London-listed Euromoney Institutional Investor has bought the Mining Indaba, which attracts thousands of delegates from around the world, for US$78m, promising to breathe new life into the event.
Several companies and investors have become disillusioned with the 20-year-old annual mining conference in Cape Town, complaining it has become a largely irrelevant and expensive suppliers’ gathering.
Many mining companies send delegations to Cape Town to meet international bankers, financiers and investors who have come to the event, but hold many of their meetings outside the conference to avoid the high costs. It was a problem Euromoney quickly identified during its due diligence study of the event ahead of buying it from Summit Professional Networks, a US-based company, Euromoney MD Christopher Fordham said in an interview. "We have not invested to run it as it is now.
"Summit doesn’t have anything outside the US except Indaba. We are a better owner (of the event.)
"We understand emerging markets, we understand investors and the mining business. This is going to be a business that will really change."
One major South African mining company was planning to visit Cape Town next February, but had no plan to attend Indaba. "They want big names to present at Indaba but then want you to pay $10,000 or $15,000 to do so," said a mining executive speaking on condition of anonymity. "It was a money-making thing and we didn’t see the value in it. It’s too much of a suppliers’ event.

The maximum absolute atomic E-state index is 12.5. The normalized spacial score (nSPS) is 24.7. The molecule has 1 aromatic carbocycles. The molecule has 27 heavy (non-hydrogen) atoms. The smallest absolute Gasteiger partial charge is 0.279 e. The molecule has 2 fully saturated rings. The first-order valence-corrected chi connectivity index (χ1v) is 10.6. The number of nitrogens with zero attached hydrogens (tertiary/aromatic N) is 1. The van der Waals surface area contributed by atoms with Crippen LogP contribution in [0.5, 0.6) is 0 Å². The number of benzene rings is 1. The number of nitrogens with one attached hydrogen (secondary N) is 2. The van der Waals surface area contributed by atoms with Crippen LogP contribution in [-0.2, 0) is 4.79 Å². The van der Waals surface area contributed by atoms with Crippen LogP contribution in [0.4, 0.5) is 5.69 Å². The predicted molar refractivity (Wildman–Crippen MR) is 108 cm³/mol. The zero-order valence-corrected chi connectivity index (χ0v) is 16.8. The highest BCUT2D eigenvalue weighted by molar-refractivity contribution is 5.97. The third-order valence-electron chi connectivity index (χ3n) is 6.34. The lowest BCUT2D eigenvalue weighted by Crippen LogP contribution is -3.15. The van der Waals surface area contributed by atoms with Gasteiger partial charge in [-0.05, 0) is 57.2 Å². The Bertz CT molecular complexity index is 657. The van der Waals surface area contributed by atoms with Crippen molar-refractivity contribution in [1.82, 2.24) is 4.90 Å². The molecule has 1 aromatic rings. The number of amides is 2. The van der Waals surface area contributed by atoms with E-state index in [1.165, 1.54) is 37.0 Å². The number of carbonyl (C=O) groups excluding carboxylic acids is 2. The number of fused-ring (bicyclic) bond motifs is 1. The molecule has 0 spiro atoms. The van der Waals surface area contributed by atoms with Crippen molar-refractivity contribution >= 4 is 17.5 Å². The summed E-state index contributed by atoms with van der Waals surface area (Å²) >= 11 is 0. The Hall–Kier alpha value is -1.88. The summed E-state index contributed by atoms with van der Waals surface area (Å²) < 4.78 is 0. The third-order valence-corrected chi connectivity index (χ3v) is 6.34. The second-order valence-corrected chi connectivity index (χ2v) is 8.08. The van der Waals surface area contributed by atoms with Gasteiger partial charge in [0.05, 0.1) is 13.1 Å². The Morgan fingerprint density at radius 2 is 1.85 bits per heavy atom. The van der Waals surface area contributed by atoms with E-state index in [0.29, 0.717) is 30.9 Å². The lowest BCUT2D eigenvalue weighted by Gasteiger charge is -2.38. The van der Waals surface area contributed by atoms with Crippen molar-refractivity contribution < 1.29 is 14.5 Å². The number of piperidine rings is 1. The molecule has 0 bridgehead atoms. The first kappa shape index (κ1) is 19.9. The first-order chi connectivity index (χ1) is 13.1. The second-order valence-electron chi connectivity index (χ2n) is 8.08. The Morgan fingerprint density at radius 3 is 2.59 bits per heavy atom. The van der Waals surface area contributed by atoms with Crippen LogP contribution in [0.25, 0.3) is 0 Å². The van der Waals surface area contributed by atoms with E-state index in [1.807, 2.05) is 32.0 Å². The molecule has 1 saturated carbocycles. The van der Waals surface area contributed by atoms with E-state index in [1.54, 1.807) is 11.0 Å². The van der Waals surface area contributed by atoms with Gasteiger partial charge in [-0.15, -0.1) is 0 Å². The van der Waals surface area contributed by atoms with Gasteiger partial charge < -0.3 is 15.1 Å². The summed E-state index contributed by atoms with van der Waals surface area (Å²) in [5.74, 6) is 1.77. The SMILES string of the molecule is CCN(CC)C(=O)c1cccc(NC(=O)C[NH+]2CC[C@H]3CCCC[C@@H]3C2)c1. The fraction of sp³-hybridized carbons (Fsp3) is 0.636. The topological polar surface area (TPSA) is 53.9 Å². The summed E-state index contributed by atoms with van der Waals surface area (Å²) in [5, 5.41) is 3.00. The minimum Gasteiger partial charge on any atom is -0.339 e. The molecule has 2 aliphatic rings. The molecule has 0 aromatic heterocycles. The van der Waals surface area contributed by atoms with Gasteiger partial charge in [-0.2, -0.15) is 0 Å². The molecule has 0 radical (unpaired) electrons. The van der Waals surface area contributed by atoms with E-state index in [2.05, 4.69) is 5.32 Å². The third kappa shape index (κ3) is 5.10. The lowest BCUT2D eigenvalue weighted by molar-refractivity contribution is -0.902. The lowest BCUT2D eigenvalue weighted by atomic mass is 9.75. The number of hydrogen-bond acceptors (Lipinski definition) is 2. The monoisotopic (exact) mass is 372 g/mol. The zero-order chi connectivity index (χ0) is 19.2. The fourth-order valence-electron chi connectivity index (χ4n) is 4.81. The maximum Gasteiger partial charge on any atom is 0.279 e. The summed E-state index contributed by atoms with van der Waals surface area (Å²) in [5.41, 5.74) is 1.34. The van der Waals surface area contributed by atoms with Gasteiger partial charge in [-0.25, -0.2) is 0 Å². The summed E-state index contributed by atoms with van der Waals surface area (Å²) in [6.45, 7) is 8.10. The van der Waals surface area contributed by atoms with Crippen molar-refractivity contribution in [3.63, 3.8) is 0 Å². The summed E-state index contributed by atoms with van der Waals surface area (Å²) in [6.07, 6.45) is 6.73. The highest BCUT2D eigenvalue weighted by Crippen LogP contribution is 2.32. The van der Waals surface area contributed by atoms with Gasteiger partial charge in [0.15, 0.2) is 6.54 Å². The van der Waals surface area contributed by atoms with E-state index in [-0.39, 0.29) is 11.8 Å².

"You’d notice a number of banks and institutions run their own mini conferences before, during and after Indaba, which shows you how poorly regarded it is."
John Meyer from SP Angel agreed. "The problem is that most mining companies have not bothered to attend the event in recent years due to its cost and domination by trade suppliers.
"New events have sprung up around the Indaba … (which) are more popular with mining companies, which have largely forsaken the main conference."
Mr Fordham said Euromoney would tap into synergies with its other businesses to improve the value of the event, rather than dramatically cut the costs. "We’ve got all kinds of ideas to attract the kinds of people who are perhaps not attending as much now.
"We want to invest in the content side and make sure investors, mining companies and government ministers spend their time usefully."
Euromoney ran 600 events a year and would draw on its experience to ensure "Indaba next year is more focused on its original ideas and is not so much a trade show," Mr Fordham said.
About 12,500 people go to Cape Town, but only 60% attend the event. "We have … ways to make the event attractive to people sitting on the fringes now."
Euromoney has a database of 6 million names it will tap into, to ensure targeted attendees were made aware of the Indaba and made their way to Cape Town.
[Source: Business Day]
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